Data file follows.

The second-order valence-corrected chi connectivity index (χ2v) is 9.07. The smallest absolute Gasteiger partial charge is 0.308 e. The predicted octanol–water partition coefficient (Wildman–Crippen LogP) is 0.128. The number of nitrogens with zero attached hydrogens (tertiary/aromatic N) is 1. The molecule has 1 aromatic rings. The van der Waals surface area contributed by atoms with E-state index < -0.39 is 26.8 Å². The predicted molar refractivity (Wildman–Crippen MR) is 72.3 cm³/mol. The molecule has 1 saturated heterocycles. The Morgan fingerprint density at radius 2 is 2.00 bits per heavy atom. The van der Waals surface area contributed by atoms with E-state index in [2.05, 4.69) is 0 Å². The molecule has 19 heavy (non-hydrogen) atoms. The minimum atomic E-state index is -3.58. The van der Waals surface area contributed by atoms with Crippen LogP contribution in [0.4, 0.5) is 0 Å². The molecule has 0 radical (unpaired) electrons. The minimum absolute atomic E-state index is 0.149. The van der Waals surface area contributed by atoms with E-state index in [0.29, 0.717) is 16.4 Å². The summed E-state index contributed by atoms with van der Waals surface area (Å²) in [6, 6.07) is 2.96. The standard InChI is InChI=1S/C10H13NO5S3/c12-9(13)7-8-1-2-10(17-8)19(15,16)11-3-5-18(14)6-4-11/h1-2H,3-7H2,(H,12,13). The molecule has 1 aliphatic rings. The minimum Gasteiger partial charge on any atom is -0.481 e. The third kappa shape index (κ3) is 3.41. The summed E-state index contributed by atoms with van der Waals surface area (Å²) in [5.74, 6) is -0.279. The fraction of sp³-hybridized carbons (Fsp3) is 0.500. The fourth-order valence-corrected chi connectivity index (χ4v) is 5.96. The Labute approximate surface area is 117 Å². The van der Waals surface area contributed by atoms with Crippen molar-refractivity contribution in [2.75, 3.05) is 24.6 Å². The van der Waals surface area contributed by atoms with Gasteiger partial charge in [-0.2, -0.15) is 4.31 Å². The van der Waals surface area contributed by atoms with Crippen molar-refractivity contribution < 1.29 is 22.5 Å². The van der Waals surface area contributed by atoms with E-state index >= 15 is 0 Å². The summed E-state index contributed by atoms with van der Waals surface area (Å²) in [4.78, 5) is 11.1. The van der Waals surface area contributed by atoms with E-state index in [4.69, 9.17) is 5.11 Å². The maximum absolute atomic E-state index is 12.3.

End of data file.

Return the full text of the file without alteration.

The second-order valence-corrected chi connectivity index (χ2v) is 9.07. The smallest absolute Gasteiger partial charge is 0.308 e. The predicted octanol–water partition coefficient (Wildman–Crippen LogP) is 0.128. The number of nitrogens with zero attached hydrogens (tertiary/aromatic N) is 1. The molecule has 1 aromatic rings. The van der Waals surface area contributed by atoms with E-state index < -0.39 is 26.8 Å². The predicted molar refractivity (Wildman–Crippen MR) is 72.3 cm³/mol. The molecule has 1 saturated heterocycles. The Morgan fingerprint density at radius 2 is 2.00 bits per heavy atom. The van der Waals surface area contributed by atoms with E-state index in [2.05, 4.69) is 0 Å². The molecule has 19 heavy (non-hydrogen) atoms. The minimum atomic E-state index is -3.58. The van der Waals surface area contributed by atoms with Crippen LogP contribution in [0.4, 0.5) is 0 Å². The molecule has 0 radical (unpaired) electrons. The minimum absolute atomic E-state index is 0.149. The van der Waals surface area contributed by atoms with E-state index in [0.29, 0.717) is 16.4 Å². The summed E-state index contributed by atoms with van der Waals surface area (Å²) in [6, 6.07) is 2.96. The standard InChI is InChI=1S/C10H13NO5S3/c12-9(13)7-8-1-2-10(17-8)19(15,16)11-3-5-18(14)6-4-11/h1-2H,3-7H2,(H,12,13). The molecule has 1 aliphatic rings. The minimum Gasteiger partial charge on any atom is -0.481 e. The third kappa shape index (κ3) is 3.41. The summed E-state index contributed by atoms with van der Waals surface area (Å²) in [5.74, 6) is -0.279. The fraction of sp³-hybridized carbons (Fsp3) is 0.500. The fourth-order valence-corrected chi connectivity index (χ4v) is 5.96. The Labute approximate surface area is 117 Å². The van der Waals surface area contributed by atoms with Crippen molar-refractivity contribution in [2.75, 3.05) is 24.6 Å². The van der Waals surface area contributed by atoms with Gasteiger partial charge in [-0.2, -0.15) is 4.31 Å². The van der Waals surface area contributed by atoms with Crippen molar-refractivity contribution < 1.29 is 22.5 Å². The van der Waals surface area contributed by atoms with E-state index >= 15 is 0 Å². The summed E-state index contributed by atoms with van der Waals surface area (Å²) in [4.78, 5) is 11.1. The van der Waals surface area contributed by atoms with E-state index in [4.69, 9.17) is 5.11 Å². The maximum absolute atomic E-state index is 12.3.